Lawyer Henry Diamond a leading light in conservation
Environmental lawyer Henry L. Diamond was a key figure in the awakening national concern and sensitivity to issues of natural conservation and preservation.
Since 1975, he had been a principal in the Washington environmental law firm Beveridge & Diamond.
His career flourished in large part because of his friendship and political alliance with Laurance Rockefeller, a grandson of Standard Oil founder John D. Rockefeller and a force in national conservation efforts.
As a young law school graduate, Diamond served on the congressionally created Outdoor Recreation Resources Review Commission, which examined the needs to designate or expand new parks, and Diamond edited the final report, which led to conservation measures that came to pass under the Johnson administration.
In his private Washington law practice, Diamond served on more than 30 boards and commissions involved in water conservation and environmental quality.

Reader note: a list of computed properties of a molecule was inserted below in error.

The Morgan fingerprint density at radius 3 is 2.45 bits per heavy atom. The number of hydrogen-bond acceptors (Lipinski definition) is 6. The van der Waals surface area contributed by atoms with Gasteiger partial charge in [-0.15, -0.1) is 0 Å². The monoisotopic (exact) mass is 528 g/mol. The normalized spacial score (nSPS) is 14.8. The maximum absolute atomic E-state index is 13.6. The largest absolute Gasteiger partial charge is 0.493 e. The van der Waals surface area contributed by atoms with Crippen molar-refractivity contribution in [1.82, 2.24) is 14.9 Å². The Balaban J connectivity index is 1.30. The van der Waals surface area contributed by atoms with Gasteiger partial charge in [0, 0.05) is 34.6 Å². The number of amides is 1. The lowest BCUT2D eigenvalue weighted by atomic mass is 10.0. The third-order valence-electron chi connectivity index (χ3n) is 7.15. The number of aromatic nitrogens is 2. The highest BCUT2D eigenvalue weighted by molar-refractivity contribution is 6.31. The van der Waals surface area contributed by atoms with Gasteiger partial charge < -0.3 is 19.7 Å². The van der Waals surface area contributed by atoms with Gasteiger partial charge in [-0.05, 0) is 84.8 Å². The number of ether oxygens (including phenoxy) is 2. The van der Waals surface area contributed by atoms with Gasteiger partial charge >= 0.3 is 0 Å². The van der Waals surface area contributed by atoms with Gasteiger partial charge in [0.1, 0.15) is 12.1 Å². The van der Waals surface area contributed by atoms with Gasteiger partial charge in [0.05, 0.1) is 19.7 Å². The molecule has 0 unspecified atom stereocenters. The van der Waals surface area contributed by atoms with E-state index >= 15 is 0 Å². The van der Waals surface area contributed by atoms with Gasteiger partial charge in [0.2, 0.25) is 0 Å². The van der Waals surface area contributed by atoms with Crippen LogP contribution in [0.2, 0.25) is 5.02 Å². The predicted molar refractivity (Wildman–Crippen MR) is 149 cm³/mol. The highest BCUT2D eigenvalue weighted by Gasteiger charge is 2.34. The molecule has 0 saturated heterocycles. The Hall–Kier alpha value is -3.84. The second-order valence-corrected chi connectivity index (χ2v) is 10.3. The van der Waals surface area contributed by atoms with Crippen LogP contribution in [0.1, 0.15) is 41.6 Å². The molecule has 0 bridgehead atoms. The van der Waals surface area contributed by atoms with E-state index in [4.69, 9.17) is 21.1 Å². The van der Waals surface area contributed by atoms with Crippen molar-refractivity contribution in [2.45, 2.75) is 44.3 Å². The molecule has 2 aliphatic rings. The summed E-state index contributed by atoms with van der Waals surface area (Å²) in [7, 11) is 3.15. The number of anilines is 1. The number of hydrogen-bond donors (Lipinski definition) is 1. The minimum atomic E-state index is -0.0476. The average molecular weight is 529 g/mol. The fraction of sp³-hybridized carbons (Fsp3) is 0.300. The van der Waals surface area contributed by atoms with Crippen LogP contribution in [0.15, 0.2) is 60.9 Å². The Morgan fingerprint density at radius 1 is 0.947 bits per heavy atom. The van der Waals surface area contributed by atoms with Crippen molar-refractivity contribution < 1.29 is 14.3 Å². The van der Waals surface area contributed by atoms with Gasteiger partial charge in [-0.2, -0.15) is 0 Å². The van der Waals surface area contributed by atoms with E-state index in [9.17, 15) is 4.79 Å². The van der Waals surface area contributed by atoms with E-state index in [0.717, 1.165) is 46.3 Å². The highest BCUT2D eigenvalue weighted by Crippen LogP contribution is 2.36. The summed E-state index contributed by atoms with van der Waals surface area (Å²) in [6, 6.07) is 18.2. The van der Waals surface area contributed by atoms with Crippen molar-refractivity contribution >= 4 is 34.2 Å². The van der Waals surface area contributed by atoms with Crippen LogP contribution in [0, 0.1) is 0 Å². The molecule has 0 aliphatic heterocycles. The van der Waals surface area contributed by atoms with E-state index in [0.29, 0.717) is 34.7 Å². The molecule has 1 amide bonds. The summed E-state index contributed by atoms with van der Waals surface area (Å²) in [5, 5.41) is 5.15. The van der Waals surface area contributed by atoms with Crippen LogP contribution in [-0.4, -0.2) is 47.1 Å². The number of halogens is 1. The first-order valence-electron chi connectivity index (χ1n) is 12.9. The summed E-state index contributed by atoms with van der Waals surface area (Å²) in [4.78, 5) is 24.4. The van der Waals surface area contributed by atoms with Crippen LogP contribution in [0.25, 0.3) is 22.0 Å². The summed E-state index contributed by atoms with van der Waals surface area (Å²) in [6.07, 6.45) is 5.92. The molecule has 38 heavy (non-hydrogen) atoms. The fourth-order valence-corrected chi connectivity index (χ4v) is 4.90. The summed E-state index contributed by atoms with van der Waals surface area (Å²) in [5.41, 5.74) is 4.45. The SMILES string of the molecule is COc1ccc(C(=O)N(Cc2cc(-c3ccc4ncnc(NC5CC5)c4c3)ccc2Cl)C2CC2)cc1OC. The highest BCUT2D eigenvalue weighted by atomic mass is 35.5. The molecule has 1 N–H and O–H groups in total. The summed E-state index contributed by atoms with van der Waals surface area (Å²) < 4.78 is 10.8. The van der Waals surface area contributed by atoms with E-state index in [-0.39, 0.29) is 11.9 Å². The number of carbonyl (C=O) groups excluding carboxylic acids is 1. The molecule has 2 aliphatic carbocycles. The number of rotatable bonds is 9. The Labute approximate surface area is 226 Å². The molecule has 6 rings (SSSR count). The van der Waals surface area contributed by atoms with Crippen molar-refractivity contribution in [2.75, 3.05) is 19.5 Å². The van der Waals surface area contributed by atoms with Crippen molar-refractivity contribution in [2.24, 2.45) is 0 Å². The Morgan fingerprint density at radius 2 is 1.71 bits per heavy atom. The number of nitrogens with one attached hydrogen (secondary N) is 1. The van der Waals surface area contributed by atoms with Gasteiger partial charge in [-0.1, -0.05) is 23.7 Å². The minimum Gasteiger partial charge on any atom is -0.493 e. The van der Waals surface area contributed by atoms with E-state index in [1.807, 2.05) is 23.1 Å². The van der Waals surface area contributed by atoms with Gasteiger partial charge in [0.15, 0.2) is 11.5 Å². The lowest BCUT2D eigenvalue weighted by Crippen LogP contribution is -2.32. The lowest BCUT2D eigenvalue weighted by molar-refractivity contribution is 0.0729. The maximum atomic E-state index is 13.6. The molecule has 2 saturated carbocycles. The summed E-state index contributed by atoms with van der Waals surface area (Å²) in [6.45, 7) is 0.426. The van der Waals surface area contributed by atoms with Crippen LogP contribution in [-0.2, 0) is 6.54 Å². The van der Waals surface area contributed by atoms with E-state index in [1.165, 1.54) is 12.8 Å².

Diamond died Feb. 21 of complications from Parkinson's disease at a hospital in Washington. He was 83. — The Washington Post
George Nichopoulos was Elvis' controversial doctor
MEMPHIS, Tenn. — Elvis Presley's former personal doctor, George Nichopoulos, was accused of overprescribing drugs that many thought hastened the legendary singer's death.
In 1981, Nichopoulos, known as "Dr. Nick," was acquitted on charges that he overprescribed drugs to Presley, Jerry Lee Lewis and seven others.
Referring to Presley's death in a 2009 interview with the Commercial Appeal, Nichopoulos said: "I don't regret any of the medications I gave him. They were necessities."
Most of the autopsy team at Baptist Memorial Hospital attributed the death to drug interaction, but former medical examiner Dr. Jerry Francisco said in 2008 he stands by his 1977 ruling that the star died of cardiac arrhythmia, not drugs.
Nichopoulos died Feb. 24 in Memphis. He was 88.
— Tribune News Service
Sonny James scored pop and country hits
NASHVILLE, Tenn. — Country singer Sonny James recorded romantic ballads such as "Young Love" and turned pop songs into country hits.
The singer, whose given name was James Loden, was known as the "Southern Gentleman" because of his gentle, respectable demeanor. He was elected to the Country Music Hall of Fame in 2006.
In 1957, James scored his biggest hit, "Young Love," which sold 3 million copies. From 1967 to 1971, he had 16 No. 1 country records.
For the country field, he recorded several songs that had been pop hits, including "Since I Met You Baby," "Running Bear" and "It's Just a Matter of Time.
James died Feb. 22 in a Nashville hospice facility. He was 87. — AP